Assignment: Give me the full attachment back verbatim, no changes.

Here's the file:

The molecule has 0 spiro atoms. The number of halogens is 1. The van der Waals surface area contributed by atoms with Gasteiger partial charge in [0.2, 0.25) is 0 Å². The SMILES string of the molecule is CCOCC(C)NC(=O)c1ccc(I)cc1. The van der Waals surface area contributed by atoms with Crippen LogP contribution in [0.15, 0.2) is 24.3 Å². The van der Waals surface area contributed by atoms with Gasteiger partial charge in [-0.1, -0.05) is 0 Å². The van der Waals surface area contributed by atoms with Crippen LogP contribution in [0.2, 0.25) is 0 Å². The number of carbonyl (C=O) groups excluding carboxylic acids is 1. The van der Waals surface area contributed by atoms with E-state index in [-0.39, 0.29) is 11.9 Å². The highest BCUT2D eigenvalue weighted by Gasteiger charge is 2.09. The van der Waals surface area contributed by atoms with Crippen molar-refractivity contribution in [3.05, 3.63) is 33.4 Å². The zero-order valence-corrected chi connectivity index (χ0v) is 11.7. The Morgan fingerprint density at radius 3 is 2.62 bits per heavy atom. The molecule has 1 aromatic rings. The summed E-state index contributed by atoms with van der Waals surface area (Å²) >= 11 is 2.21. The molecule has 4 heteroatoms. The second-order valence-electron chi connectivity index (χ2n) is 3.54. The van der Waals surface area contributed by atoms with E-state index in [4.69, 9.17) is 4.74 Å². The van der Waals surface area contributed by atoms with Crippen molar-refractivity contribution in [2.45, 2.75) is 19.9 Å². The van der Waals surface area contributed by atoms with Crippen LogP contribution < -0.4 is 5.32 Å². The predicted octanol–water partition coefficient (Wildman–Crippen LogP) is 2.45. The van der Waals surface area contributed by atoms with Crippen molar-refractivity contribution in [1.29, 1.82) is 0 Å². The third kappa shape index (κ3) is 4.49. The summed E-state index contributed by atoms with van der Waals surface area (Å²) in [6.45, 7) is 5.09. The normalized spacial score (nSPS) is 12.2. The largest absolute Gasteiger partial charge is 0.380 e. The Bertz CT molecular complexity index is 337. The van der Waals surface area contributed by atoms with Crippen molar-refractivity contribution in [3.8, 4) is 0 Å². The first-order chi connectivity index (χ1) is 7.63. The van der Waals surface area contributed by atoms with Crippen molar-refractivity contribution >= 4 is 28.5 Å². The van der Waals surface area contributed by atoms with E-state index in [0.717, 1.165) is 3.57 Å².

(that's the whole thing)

The molecule has 0 spiro atoms. The number of halogens is 1. The van der Waals surface area contributed by atoms with Gasteiger partial charge in [0.2, 0.25) is 0 Å². The SMILES string of the molecule is CCOCC(C)NC(=O)c1ccc(I)cc1. The van der Waals surface area contributed by atoms with Crippen LogP contribution in [0.15, 0.2) is 24.3 Å². The van der Waals surface area contributed by atoms with Gasteiger partial charge in [-0.1, -0.05) is 0 Å². The van der Waals surface area contributed by atoms with Crippen LogP contribution in [0.2, 0.25) is 0 Å². The number of carbonyl (C=O) groups excluding carboxylic acids is 1. The van der Waals surface area contributed by atoms with E-state index in [-0.39, 0.29) is 11.9 Å². The highest BCUT2D eigenvalue weighted by Gasteiger charge is 2.09. The van der Waals surface area contributed by atoms with Crippen molar-refractivity contribution in [3.05, 3.63) is 33.4 Å². The zero-order valence-corrected chi connectivity index (χ0v) is 11.7. The Morgan fingerprint density at radius 3 is 2.62 bits per heavy atom. The molecule has 1 aromatic rings. The summed E-state index contributed by atoms with van der Waals surface area (Å²) >= 11 is 2.21. The molecule has 4 heteroatoms. The second-order valence-electron chi connectivity index (χ2n) is 3.54. The van der Waals surface area contributed by atoms with E-state index in [4.69, 9.17) is 4.74 Å². The van der Waals surface area contributed by atoms with Crippen molar-refractivity contribution in [2.45, 2.75) is 19.9 Å². The van der Waals surface area contributed by atoms with Crippen LogP contribution < -0.4 is 5.32 Å². The predicted octanol–water partition coefficient (Wildman–Crippen LogP) is 2.45. The van der Waals surface area contributed by atoms with Crippen molar-refractivity contribution in [1.29, 1.82) is 0 Å². The third kappa shape index (κ3) is 4.49. The summed E-state index contributed by atoms with van der Waals surface area (Å²) in [6.45, 7) is 5.09. The normalized spacial score (nSPS) is 12.2. The largest absolute Gasteiger partial charge is 0.380 e. The Bertz CT molecular complexity index is 337. The van der Waals surface area contributed by atoms with Crippen molar-refractivity contribution in [3.8, 4) is 0 Å². The first-order chi connectivity index (χ1) is 7.63. The van der Waals surface area contributed by atoms with Crippen molar-refractivity contribution >= 4 is 28.5 Å². The van der Waals surface area contributed by atoms with E-state index in [0.717, 1.165) is 3.57 Å².